The political situation in Egypt seemingly changes by the hour. The CJN spoke with three Middle East experts and a student who recently spent time in the country to get their opinions on what has become a fluid and potentially dangerous situation for the region.
(Media-Newswire.com) - The political situation in Egypt seemingly changes by the hour. The CJN spoke with three Middle East experts and a student who recently spent time in the country to get their opinions on what has become a fluid and potentially dangerous situation for the region.
Sydney Silverstein, 20, is an international studies major at Brown University who spent last semester at American University in Cairo. During her stay, she met young Egyptians who idly discussed supporting a revolution against what was deemed an entrenched authoritarian regime.
Still, Silverstein was surprised how quickly things escalated. She believes Egypt’s unrest may have been at least partially fomented by similar action in Tunisia that resulted in the ouster of its president.
“Nobody expected this to be so quick and strong and the momentum to be as forceful as it’s become,” she says.
Amos Guiora, a terrorism expert and former Case Western Reserve University professor who now teaches law at the University of Utah, believes the current unrest exploded in the face of years of poverty, job loss, “a fundamental lack of democracy,” and the simmering radicalism of the country’s Islamist Muslim Brotherhood. “This ( revolt ) was a long time in coming,” Guiora says. “The ramifications ( in the Middle East ) could be huge.”
Mass demonstrations seeking to expel Egyptian President Hosni Mubarak appear to have won support from every element of society, says Peter Haas, Abba Hillel Silver professor of Jewish studies at Case Western Reserve University. Mubarak has announced he will not seek re-election during the next presidential race in September.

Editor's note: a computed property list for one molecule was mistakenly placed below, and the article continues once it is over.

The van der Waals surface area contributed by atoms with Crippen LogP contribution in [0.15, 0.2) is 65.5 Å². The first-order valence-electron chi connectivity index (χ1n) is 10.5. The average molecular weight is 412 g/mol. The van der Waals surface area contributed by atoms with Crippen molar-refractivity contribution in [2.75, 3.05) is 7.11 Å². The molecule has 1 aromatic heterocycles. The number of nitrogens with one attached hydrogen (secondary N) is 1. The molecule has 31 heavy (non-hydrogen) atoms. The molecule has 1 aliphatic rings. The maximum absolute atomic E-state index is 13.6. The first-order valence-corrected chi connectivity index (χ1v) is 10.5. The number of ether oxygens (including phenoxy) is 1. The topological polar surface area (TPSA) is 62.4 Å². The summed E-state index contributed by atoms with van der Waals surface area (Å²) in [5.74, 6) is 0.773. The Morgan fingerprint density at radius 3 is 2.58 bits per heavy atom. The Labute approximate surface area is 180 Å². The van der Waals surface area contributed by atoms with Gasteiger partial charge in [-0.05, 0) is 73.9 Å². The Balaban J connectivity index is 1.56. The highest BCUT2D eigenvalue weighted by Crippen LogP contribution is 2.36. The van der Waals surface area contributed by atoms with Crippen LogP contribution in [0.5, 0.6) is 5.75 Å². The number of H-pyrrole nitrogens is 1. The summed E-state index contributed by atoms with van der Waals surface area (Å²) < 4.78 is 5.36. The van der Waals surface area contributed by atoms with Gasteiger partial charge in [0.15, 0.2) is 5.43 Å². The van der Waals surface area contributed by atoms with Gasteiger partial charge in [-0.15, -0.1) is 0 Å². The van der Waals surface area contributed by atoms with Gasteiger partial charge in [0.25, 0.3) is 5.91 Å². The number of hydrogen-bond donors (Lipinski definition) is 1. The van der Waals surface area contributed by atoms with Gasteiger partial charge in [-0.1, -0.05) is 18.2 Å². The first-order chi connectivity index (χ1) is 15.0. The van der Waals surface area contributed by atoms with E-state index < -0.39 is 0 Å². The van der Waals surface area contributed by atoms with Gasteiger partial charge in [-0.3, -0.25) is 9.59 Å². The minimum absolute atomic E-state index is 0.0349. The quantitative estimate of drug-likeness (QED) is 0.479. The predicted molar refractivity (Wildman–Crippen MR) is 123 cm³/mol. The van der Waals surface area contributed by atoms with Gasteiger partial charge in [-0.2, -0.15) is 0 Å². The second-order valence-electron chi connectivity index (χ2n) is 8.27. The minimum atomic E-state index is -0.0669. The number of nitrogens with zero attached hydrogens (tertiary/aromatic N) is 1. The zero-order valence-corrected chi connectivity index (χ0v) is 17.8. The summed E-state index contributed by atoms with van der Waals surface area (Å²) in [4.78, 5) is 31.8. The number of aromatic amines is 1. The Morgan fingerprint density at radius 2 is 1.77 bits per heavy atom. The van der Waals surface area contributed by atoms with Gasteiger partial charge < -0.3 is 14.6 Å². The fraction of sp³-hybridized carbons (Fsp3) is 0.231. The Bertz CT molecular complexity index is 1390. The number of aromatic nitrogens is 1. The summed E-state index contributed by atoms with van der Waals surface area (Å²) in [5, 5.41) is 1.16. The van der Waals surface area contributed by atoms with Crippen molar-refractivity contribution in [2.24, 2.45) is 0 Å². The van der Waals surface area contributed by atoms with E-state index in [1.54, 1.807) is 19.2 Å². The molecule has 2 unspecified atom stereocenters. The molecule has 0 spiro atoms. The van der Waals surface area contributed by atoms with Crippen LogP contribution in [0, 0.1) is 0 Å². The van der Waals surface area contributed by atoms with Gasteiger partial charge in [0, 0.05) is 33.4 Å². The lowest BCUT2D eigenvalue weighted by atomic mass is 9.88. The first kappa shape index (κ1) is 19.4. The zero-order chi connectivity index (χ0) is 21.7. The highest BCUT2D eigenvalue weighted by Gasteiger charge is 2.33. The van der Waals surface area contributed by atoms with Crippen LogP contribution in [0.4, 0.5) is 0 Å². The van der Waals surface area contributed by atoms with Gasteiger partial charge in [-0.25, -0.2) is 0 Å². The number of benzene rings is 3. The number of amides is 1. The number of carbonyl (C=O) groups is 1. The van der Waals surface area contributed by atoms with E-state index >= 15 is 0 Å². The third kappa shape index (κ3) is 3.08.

If Mubarak is out, who will fill the void in leadership? Dennis Seaman, president of the Cleveland Chapter of the Zionist Organization of America, fears if Mubarak is “taken out,” the Muslim Brotherhood, the “strongest and most organized political force in the region,” will fill the power vacuum.
The Muslim Brotherhood, which spawned Hamas and other terrorist groups, follows Salafi Islamic fundamentalism and believes in Muslim world domination, says Seaman. If the Brotherhood should seize power, “everything that Israel and the United States has attempted in terms of bringing peace to the Middle East will go up in flames. Egypt will be another Islamist state,” a country where terrorist groups like Al Qaeda could take root.
Other more moderate leaders that could emerge include the newly appointed vice president Omar Suleiman or leading opposition figure Mohammed ElBaradei, the former director of the International Atomic Energy Agency, says Haas.
“If the moderates win, Egypt won’t change that much in relation to Israel,” adds the professor.
As a longstanding ally of Mubarak, the U.S. government has been playing both sides of the crisis, Haas notes. The U.S. wants stability in Egypt but also is promoting democratic ideals.
“If the U.S. government decides Mubarak is going to lose this, we would rather the world see us as on the side of the people,” he says. “The U.S. is caught in a bind.”
The rest of the Arab world is watching closely, says Haas. There have been similar riots in Algeria, a virtual civil war is going on in Yemen, Lebanon is on the brink of civil war, and a new prime minister has just been appointed in Jordan.
“It could be very interesting in the entire region, but also very frightening,” Haas says. “If Mubarak is toppled and the whole government falls and power doesn’t pass to Suleiman and the Muslim Brotherhood is in play – I could not predict who would come out on top.”
With reports from Arlene Fine and Marilyn H. Karfeld.
This story was released on 2011-02-08. Please make sure to visit the official company or organization web site to learn more about the original release date. See our disclaimer for additional information.